Evangelical Association focuses on engaging worshipers
After 26 years of selling title insurance for real estate transactions, Anthony Carollo and his wife Debbie decided to downsize their home and living expenses to focus on ministry.
|Anthony Carollo leads ministry to engage church-goers.|
In 2014, they sold their large home in Valleyford and moved into a house in Millwood half the size with half the mortgage.
In May 2014, he began as executive director of the Greater Spokane Association of Evangelicals, after serving for one year on its board.
Anthony spent most of his career in Spokane—except for four years from 2000 to 2004 in Corvallis—and founded Stewart Title of Spokane LLC.
At Calvary Chapel in Spokane since 1990 and North Country Chapel in Post Falls since 2008, he was involved in children’s ministry.
“Eventually, I felt God was calling me to lead the GSAE,” he said.
When interim director David Nerren stepped down, Anthony was hired. He said the board held a strategy session and decided the GSAE would help Christian churches “disciple believers,” because people in pews often do not step outside their church’s walls.
The GSAE will to that in four ways: school outreach, men’s ministries, leadership development and church engagement.
• It is helping churches do outreach in schools by mentoring children through Communities in Schools or helping feed children on weekends through Second Harvest’s Bite-to-Go program,” he said.
• It is helping churches develop or enhance their men’s ministries, so more men are involved in their churches and communities.
• A GSAE team is designing a Biblical Leadership Development program, modeled on Leadership Spokane. It will launch in 2016.
• The GSAE will also help churches cooperate with each other to “engage” people who are “unchurched,” Anthony said. That includes many people who identify themselves as Christians, but do not go to church, he said.
Recently a marketing consultant told him that a national George Barna Research Group poll found that eight percent of Christians are engaged in ministry and 92 percent just attend worship and go home.
Anthony believes more people can become interested in moving from pews to serve in ministry. He plans to use social media, emails and websites, as well as traditional means.
“We are about connecting Evangelicals and the whole Body of Christ in Spokane,” he said.
Two experiences motivated Anthony and his wife Debbie to change their lives.
After Jay Erickson, an intern with Stewart Title Insurance, completed the mission pilot program at Moody Bible Institute, he and his wife sold all they had so he could serve one-year as a pilot with a hospital in Zambia. Both were killed three years ago in an airplane crash, leaving two daughters.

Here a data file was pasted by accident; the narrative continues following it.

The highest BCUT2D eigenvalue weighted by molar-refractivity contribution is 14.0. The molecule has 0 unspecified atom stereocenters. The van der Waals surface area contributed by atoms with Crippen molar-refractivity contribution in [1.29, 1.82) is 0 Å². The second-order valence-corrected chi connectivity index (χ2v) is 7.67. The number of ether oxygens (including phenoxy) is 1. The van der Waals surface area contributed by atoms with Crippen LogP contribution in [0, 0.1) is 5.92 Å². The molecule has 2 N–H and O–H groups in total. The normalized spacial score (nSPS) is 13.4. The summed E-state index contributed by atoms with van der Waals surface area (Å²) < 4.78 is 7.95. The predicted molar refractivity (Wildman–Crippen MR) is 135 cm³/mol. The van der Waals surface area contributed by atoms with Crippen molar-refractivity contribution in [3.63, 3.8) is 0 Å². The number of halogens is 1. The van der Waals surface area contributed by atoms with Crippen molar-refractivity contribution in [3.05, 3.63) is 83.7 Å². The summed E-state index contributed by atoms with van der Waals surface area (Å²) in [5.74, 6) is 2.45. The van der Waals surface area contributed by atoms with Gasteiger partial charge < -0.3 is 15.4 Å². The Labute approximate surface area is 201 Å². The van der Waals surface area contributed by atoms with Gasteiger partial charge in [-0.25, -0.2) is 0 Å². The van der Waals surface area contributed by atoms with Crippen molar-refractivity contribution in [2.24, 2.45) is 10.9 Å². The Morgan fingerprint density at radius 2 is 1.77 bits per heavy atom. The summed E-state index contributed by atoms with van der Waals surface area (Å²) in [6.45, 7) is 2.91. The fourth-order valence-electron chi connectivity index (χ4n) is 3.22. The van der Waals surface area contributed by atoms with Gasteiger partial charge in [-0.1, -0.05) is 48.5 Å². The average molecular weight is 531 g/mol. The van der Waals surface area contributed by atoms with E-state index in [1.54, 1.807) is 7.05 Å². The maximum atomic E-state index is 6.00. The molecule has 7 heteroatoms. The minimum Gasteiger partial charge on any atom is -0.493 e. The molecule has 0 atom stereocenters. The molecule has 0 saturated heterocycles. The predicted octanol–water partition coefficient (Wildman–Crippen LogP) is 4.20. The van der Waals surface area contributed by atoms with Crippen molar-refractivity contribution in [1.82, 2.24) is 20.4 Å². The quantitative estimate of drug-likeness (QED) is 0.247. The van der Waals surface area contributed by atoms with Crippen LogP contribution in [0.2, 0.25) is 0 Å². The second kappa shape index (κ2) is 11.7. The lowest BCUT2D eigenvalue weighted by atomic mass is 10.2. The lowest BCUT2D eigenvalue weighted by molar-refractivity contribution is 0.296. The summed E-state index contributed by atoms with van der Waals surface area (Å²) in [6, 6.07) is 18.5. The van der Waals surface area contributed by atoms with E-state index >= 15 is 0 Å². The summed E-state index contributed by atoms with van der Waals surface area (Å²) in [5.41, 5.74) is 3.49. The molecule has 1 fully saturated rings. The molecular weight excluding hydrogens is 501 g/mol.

“He was ninth in his family line to die while serving in mission in Africa,” Anthony said.
Then in the summer of 2013, a year after Jay’s death, a woman employee at Stewart tripped on a top step and fell down the stairs. Waiting for the ambulance, Anthony prayed over her. However, she died.
Realizing life is short and with three of their four children grown and out of the house, he and Debbie listed their house for sale.
“God was calling us to pare down and sell our stuff,” he said. “So we prepared our family and finances for ministry that would not pay as well.”
After Anthony started with the GSAE working from an office in their home, Debbie began to work as an office administrator at Moody Radio.
He already sees God at work, sending volunteers to help in the four areas.
For example, he was heartened by participation in the May 7 National Day of Prayer Leadership Prayer Breakfast and an Evening Worship Event that day, Unite Spokane. The event drew 700 to Life Center, representing the diversity of the Body of Christ in Spokane—African Americans, Hispanics and Native Americans.
Among churches on the GSAE board are Mount Spokane Church, Fellowship Church and Lidgerwood Presbyterian, represented by pastors; and Open Bible, Valley Real Life, Northview Church, Real Life North, and Victory Faith Fellowship, represented by members.
People of other churches support financially and as volunteers.
Anthony described the GSAE’s work to connect people in churches with Communities in Schools’ Prime Time Mentoring, which already provides the application process, background checks and training, so churches don’t need to start a program.
“I have a heart to help children, the next generation,” he said. “Children need help today, because many parents are busy. There are children on every block who need help.”
Because he disliked school as a child, Anthony identifies with children who need mentoring. He lacked continuity, having attended 12 schools in 12 years. He married at 19 and entered the title insurance business.
Last fall, he began mentoring a fifth grade boy. At that time, there were 120 mentors. By spring, there were 217. Of 24 now in training, 22 are from churches.
“It’s a way to get believers out of the pews and engaged in a meaningful way to change children’s lives,” he said. “We can reflect Christ’s love to children.
“If homeless and poor grade schoolers have mentors, it improves their chances of graduating, finding a job or going to college,” Anthony said.
Mentors come to school at lunch or recess to play checkers or just converse. They do not tutor or promote their religion.
“Children need a positive adult. Mentored children’s attendance improves 75 percent. Investing in children can change their lives and Spokane’s future,” Anthony said, encouraging churches to engage with neighborhood schools.
Related to the need to build men’s ministries, Anthony said Prime Time Mentoring needs more men, because a higher percentage of those who need mentors are boys, yet a much higher percentage of those who volunteer to mentor are women.
The GSAE recently trained about 80 men at three different events.
Copyright © October 2015 - The Fig Tree